As a part of the Melbourne University Comedy on Campus festival, the Comedy Gala was a fun and entertaining night featuring a number of acts, from student up-and-comers to established comedians.
Just the sheer diversity in all the acts was itself the strongest element of the show. The performers displayed a number of different comedic styles. All acts throughout the night were stand-up, with the exception of the Mudcrabs, who offered a variety of sketches. Even amongst the stand-up comedians, a range of different styles was presented, from observational to character-based comedy.
The Gala worked as a way of showcasing some local comedy talent. Lauren Bok, of SBS Comedy, was M.C. for the evening, and she did a great job of it. Her energy and enthusiasm was perfect for getting the crowd warmed up before she introduced each act.
The first stand-up comedy came from Hiew Wei Jie, and there was nothing held back, nothing safe from offence, in his brutal but hilarious act. The discourteous comedian was able to throw an insult at just about everything and everyone that nobody is allowed to insult. I really appreciated his no holds barred approach, because, after all, comedy is all about making fun of the things you usually can’t. In short, he understood comedy, and he nailed it.
Next up were the Mudcrabs, to get a few skits in. As always, the group’s performances were top notch, a difficult task considering how quickly they cycled through vastly different scenes and characters. I must admit that they were a little hit and miss with the laughs, such misses including a particularly long and somewhat clichéd news reading segment. When they hit, though, they hit with a ton of laughs that made their act a great addition to the gala. Highlights included a little song about moving mum-in-law into a retirement village, as well as bending the rules at the supermarket checkout.
Sean Morgan came on next to prove that awful poetry makes great comedy. What was so impressive was not as much what he was saying, but just how he was saying it. Through standing so awkwardly close to the mic, and pulling all these funny little facial expressions, he created a character that he was just so dedicated to throughout his entire performance. It’s a hard thing to keep that level of focus; it’s a harder thing still to make it look so natural. With just a shy little voice and a little book of poems, he had everyone in stitches.
Going with the theme of character comedy, Darcy Fleming brought to the stage the crooked eyeglasses and exaggerated Aussie accent of a hipster-hating hot dog fanatic. Looking back on it, I realised that his whole act was based entirely around just one joke, concerning aforementioned hot dogs. Of course, it was filled with innuendos, social commentary, and some more hipster-bashing, but it was all about the hot dogs. It was a great example of how to do a one-joke gig without it ever getting old. Again, commitment to character also played a big role here, and brought in a great many chuckles.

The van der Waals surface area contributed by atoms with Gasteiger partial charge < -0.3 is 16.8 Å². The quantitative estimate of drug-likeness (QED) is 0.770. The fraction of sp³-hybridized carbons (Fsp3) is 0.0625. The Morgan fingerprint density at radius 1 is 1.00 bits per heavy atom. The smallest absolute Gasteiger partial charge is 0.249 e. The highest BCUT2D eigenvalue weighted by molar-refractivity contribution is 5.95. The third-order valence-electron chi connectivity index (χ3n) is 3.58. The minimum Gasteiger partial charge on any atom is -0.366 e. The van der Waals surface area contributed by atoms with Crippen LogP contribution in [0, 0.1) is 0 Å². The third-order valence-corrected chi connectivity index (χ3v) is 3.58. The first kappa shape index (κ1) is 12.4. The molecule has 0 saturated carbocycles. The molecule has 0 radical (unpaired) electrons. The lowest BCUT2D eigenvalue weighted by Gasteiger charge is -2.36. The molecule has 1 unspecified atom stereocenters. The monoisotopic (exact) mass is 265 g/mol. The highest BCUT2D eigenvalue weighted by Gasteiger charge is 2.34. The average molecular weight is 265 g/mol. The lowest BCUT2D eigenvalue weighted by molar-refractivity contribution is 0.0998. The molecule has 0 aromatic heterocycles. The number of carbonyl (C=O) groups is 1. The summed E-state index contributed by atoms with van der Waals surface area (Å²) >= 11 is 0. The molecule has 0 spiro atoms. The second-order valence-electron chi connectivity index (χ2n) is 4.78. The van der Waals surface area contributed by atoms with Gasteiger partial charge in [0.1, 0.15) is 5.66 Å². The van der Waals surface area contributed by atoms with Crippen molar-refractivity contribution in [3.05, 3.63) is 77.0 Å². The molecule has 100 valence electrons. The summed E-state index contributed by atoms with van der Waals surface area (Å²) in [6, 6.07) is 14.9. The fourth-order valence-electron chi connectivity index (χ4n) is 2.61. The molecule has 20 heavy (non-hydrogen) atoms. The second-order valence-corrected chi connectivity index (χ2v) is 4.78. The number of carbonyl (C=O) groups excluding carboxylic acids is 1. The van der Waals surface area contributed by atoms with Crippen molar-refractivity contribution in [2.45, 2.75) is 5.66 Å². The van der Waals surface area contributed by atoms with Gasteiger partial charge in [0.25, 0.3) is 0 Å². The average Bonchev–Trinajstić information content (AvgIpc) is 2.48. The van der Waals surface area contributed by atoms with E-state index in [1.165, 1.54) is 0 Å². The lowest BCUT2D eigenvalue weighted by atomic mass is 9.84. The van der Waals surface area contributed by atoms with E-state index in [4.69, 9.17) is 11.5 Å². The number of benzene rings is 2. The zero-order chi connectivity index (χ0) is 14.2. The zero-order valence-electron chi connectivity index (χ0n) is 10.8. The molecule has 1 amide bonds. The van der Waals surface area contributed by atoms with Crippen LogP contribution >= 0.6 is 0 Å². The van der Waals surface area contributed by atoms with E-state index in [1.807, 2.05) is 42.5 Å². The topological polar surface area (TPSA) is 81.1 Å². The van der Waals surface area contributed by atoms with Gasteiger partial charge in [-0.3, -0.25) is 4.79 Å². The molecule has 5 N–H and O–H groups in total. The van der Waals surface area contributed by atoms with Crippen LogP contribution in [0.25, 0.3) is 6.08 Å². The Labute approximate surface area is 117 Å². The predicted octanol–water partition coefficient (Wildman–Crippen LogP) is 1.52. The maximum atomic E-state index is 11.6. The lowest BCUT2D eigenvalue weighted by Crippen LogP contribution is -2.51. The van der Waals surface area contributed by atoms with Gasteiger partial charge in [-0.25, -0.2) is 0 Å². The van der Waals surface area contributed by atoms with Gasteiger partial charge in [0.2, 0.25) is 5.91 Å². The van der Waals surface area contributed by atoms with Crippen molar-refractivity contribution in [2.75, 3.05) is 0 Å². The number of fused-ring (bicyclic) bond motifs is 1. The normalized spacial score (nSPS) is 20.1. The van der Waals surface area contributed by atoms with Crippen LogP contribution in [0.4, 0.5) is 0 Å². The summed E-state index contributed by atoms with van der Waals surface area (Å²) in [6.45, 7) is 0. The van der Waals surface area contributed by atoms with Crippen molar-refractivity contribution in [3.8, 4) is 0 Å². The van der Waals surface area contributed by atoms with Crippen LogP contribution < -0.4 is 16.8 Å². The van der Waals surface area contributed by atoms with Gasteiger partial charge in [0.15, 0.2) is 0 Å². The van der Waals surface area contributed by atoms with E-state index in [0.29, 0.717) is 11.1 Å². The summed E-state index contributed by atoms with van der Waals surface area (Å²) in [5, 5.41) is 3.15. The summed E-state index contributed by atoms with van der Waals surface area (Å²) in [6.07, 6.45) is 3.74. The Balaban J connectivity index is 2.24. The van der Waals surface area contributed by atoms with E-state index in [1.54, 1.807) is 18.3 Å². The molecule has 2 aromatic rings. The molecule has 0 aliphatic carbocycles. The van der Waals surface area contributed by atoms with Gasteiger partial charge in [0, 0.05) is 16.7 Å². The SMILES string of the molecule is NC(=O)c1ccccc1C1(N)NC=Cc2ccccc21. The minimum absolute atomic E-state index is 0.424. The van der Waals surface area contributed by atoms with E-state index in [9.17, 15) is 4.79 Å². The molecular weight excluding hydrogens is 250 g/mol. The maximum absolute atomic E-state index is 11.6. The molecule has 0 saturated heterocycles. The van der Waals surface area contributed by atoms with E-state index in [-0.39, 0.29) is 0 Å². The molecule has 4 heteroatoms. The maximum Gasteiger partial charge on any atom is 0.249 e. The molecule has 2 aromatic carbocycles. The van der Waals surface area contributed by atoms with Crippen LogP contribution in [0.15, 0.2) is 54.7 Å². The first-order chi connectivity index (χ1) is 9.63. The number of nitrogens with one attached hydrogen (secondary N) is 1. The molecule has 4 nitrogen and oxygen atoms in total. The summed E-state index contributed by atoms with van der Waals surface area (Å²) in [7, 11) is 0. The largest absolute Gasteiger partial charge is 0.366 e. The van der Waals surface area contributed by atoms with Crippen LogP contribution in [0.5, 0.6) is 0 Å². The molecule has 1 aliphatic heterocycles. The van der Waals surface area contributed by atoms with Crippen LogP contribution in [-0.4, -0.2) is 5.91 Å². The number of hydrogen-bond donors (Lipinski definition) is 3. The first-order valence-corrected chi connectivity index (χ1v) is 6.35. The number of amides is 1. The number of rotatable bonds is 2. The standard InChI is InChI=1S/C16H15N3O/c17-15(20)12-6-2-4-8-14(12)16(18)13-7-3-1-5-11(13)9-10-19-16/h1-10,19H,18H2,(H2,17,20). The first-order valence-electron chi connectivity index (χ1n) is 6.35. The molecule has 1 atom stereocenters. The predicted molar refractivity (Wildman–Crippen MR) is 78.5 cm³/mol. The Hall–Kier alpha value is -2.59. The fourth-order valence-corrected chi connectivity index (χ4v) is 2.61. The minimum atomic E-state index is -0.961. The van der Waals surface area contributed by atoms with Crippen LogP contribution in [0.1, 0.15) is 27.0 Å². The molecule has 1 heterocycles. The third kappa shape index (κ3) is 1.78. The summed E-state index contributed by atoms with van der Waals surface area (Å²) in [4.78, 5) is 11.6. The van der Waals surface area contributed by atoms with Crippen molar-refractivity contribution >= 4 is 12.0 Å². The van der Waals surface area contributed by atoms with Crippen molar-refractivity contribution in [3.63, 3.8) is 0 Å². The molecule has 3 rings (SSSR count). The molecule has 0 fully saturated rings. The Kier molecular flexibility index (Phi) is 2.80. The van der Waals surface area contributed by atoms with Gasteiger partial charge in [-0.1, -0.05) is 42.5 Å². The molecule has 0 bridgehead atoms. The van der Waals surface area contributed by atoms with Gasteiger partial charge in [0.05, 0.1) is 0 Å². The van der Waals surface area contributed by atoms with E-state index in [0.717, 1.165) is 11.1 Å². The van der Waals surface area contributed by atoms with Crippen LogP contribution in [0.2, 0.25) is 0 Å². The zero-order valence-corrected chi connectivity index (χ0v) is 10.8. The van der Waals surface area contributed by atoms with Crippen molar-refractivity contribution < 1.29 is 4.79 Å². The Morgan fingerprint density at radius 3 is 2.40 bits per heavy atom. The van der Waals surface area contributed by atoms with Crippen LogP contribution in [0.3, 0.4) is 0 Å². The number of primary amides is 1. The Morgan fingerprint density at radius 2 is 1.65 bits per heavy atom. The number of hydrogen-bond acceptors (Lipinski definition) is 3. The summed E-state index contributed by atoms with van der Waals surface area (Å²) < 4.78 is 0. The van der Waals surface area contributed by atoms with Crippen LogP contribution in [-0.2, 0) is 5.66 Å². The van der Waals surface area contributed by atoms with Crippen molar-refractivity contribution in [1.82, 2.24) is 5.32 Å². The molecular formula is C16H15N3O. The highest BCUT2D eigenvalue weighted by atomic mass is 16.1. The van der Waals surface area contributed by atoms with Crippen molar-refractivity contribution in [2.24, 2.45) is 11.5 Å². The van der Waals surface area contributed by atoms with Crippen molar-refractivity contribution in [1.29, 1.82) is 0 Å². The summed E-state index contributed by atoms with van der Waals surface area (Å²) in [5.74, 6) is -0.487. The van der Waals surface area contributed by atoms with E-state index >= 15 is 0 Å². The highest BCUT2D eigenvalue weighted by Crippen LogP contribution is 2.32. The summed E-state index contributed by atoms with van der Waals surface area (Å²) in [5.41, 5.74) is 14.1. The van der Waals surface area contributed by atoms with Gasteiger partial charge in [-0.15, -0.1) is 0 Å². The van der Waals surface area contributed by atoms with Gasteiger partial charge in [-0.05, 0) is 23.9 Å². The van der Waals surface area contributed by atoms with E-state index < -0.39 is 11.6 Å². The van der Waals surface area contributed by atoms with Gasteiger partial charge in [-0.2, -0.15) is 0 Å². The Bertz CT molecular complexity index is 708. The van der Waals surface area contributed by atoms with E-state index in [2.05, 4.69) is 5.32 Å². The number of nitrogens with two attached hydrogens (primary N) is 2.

The last student act of the night came from Marlies Iserlohe, who I believe was the newest to comedy out of everyone there. Unfortunately, she was a little overshadowed by some of the more professional acts surrounding her. Even then, she still held her share of laughs, and wasn’t the least bit phased by a tough crowd, still maintaining great charisma. Going back to a more well known, anecdotal style of stand-up comedy, she talked about the struggles associated with trying to get discount UberEATS. I guess there was a real food theme going on throughout the evening.
To close off the night, Andrew McClelland burst onto the stage in one roaring hell of a finale. McClelland was a much more experienced comedian, and that’s not an insult to the other acts. Everyone was funny, after all, but McClelland had charisma enough to steal the show right at the end. He was recipient of the 2004 Piece of Wood award. I have NO IDEA what that is, I just know he probably deserved it. With topics varying from French bogan hairdressers in Horsham (rather specific) to Australian patriotism, he was a real crowd favourite. He held my attention for absolutely every moment I wasn’t thinking about free sushi after the show.
As Lauren Bok said during the show, every comedian there was going places, and I totally agree. There was some real talent being displayed, and I hope that they will all be successful in their comedic pursuits. I don’t think Andrew McClelland really needs my praise, though. After all, he’s already got a Piece of Wood award!
UMSU’s Comedy on Campus: Gala was performed on March 30 at the Guild Theatre, as part of the Melbourne International Comedy Festival